1. Drink sufficient amounts of water to stay not only hydrated, but flushed.
Suggested amount of water intake is… Take your body weight divide in half for normal daily consumption and add another half of that amount for medium to heavy exercise days. A 200 lb. man should drink 100 oz. of water in normal daily consumption and 150 oz. for days where there is medium to heavy exercise. Also note that for every glass of soda, coffee, or alcohol, 2 cups of water is necessary to counteract the dehydrating properties of those drinks.
Drinking Water you say? Yes, Drinking water helps to flush your muscles of lactic acid which can lead to cramping and tight muscles. When you exercise while dehydrated and full of lactic acid, you have a greater chance of tearing muscles and ligaments. Learn more about The Real Squeeze on Muscle Cramping
Picture this scenario – You are running on a treadmill and your calf muscle decides to seize; in the middle of that cramp, your leg extends and, as you continue your run and the muscle that is seizing is now stretched beyond the point of cramp, RIP goes the muscle and now you collapse on the ground, or twist your ankle from the pain, or any number of other possibilities. You are now injured. Pretty likely scenario.
“My Ankles Were Swelling After I Would Dance Or Walk Or Play Pickleball And I Would Come Home And Put Them Up, Thinking I Had Been On Them Too Long. Then I Remembered What Ari Said About Water. And I Read Something That Said Swollen Ankles Were The First Sign Of Dehydration…So, Now I Have Been Drinking More And Constantly As I Play/Dance, And No More Swollen Ankles…”
2. Stretch, stretch, and more stretching before, during, and after exercising.
What you really need to know though, is that stretching properly is one of the most important parts of Effective Injury Prevention. If you have flexibility and control in your Range of Motion, when unexpected events occur such as car accidents, sports injuries, trip and falls, and any other sudden traumatic possibilities, your body will be fully prepared to withstand those traumas with little to no damage. I cannot emphasize enough how important it is for your overall wellbeing to have a flexible, supple body.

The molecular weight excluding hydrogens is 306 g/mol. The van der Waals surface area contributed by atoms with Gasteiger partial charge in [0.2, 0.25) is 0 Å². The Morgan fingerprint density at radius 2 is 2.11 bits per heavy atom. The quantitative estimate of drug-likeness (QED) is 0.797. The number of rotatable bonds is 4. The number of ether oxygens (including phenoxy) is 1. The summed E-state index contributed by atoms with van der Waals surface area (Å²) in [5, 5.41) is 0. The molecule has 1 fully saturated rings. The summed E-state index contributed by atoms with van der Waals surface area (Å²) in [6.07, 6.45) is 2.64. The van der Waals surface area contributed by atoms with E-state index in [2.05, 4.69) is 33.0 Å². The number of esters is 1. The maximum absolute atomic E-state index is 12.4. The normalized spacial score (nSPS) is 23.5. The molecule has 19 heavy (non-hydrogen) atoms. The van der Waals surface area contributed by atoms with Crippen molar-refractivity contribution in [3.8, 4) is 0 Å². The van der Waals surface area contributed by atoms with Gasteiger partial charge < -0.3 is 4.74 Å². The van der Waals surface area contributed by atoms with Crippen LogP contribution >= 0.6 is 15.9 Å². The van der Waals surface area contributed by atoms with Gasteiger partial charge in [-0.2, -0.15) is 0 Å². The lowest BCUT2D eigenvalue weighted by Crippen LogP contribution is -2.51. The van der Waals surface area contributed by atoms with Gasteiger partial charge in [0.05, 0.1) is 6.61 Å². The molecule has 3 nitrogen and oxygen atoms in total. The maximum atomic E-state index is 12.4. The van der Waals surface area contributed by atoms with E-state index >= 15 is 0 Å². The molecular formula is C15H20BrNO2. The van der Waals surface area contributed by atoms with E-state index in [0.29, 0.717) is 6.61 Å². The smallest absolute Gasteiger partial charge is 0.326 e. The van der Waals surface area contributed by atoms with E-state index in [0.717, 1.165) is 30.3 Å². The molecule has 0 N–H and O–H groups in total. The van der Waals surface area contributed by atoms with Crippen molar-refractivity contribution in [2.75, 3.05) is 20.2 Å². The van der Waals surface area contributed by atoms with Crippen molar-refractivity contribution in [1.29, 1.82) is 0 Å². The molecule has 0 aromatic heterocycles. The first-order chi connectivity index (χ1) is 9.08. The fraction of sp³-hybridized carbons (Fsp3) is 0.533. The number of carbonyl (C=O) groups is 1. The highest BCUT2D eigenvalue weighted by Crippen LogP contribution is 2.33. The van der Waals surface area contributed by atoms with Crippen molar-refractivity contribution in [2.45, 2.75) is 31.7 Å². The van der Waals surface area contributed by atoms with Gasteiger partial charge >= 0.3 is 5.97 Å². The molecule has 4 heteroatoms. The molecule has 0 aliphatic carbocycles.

3. Core Strength and creating a strong foundation
So many people move and exercise without paying attention to the foundation they are building. I give the metaphor of a builder building a house and starting with the appliances and cabinetry before pouring the foundation and building the structure. We are programmed by magazines and advertisements to want to create a sculpture with our bodies. Become Greek Gods of chiseled stone. Athletes today build their bodies to look like sculptures but they shatter like glass.
Building a strong core and foundation will help your body tremendously with injury prevention. A weak foundation leads to improper form and technique which leads directly down the line to injuries. If I could illustrate this for you with a picture, I would; but for now think of it this way. You are sitting in a 4 legged chair and 2 of the legs were not properly screwed in. You turn to talk with someone and put extra strain on one of those legs and, because of the stress on placed on that leg, the entire chair buckles. This scenario happens constantly with people going to work out. They do not do the foundation building exercises first, get right into the design and sculpture of the body, and, because of this and lax technique, injury occurs. Prevent injuries by starting off building a strong foundation first so you can avoid needless injury, pain, and having to start all over after being laid up due to the injury.
4. Proper form and technique
What is the first thing you do when you set up to do an exercise? Let’s say you are doing a traditional bench press. I have been in enough gyms and watched enough people to know that most people who sit to do a bench press put on the weights (usually more than they should), sit in the chair (wherever the last person had it placed rather than setting it for their own height and weight), place hands on the bar (not making sure their hands are equidistant from either side of the ends), and push up, release, down, up, down, up, down, with no control of the sides (left usually weaker than right so the left side dips down with less control than that of the right). The result is wrist injury, chest muscle pull, shoulders give way, and the body becomes tense and tight in shoulders neck etc. causing even more pain and discomfort. Take the time to situate yourself in the proper position.